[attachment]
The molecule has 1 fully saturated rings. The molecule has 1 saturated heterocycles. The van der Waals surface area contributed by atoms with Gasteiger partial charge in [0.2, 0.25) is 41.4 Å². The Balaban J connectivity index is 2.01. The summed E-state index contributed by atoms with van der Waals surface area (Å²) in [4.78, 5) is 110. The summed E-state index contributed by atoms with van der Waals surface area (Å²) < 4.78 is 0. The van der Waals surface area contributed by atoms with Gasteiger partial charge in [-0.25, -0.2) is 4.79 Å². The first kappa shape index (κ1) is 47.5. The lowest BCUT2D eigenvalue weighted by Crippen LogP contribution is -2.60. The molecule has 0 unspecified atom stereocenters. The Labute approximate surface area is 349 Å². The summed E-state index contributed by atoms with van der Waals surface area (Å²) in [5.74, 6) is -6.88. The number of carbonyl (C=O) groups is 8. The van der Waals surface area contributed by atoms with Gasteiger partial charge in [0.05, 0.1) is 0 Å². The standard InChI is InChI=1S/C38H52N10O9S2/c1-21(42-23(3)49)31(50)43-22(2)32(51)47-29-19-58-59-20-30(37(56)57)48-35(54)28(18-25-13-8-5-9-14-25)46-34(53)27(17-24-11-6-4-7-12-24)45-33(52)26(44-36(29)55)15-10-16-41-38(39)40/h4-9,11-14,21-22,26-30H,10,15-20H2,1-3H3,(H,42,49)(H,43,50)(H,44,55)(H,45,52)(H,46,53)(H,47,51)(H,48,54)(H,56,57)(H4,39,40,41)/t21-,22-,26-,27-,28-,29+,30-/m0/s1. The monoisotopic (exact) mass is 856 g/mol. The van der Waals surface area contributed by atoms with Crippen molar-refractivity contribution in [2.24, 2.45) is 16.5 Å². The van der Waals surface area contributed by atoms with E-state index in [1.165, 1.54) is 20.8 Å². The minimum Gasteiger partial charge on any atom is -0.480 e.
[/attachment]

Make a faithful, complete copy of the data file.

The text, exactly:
The molecule has 1 fully saturated rings. The molecule has 1 saturated heterocycles. The van der Waals surface area contributed by atoms with Gasteiger partial charge in [0.2, 0.25) is 41.4 Å². The Balaban J connectivity index is 2.01. The summed E-state index contributed by atoms with van der Waals surface area (Å²) in [4.78, 5) is 110. The summed E-state index contributed by atoms with van der Waals surface area (Å²) < 4.78 is 0. The van der Waals surface area contributed by atoms with Gasteiger partial charge in [-0.25, -0.2) is 4.79 Å². The first kappa shape index (κ1) is 47.5. The lowest BCUT2D eigenvalue weighted by Crippen LogP contribution is -2.60. The molecule has 0 unspecified atom stereocenters. The Labute approximate surface area is 349 Å². The summed E-state index contributed by atoms with van der Waals surface area (Å²) in [5.74, 6) is -6.88. The number of carbonyl (C=O) groups is 8. The van der Waals surface area contributed by atoms with Gasteiger partial charge in [0.05, 0.1) is 0 Å². The standard InChI is InChI=1S/C38H52N10O9S2/c1-21(42-23(3)49)31(50)43-22(2)32(51)47-29-19-58-59-20-30(37(56)57)48-35(54)28(18-25-13-8-5-9-14-25)46-34(53)27(17-24-11-6-4-7-12-24)45-33(52)26(44-36(29)55)15-10-16-41-38(39)40/h4-9,11-14,21-22,26-30H,10,15-20H2,1-3H3,(H,42,49)(H,43,50)(H,44,55)(H,45,52)(H,46,53)(H,47,51)(H,48,54)(H,56,57)(H4,39,40,41)/t21-,22-,26-,27-,28-,29+,30-/m0/s1. The monoisotopic (exact) mass is 856 g/mol. The van der Waals surface area contributed by atoms with Crippen molar-refractivity contribution in [2.24, 2.45) is 16.5 Å². The van der Waals surface area contributed by atoms with E-state index in [1.165, 1.54) is 20.8 Å². The minimum Gasteiger partial charge on any atom is -0.480 e.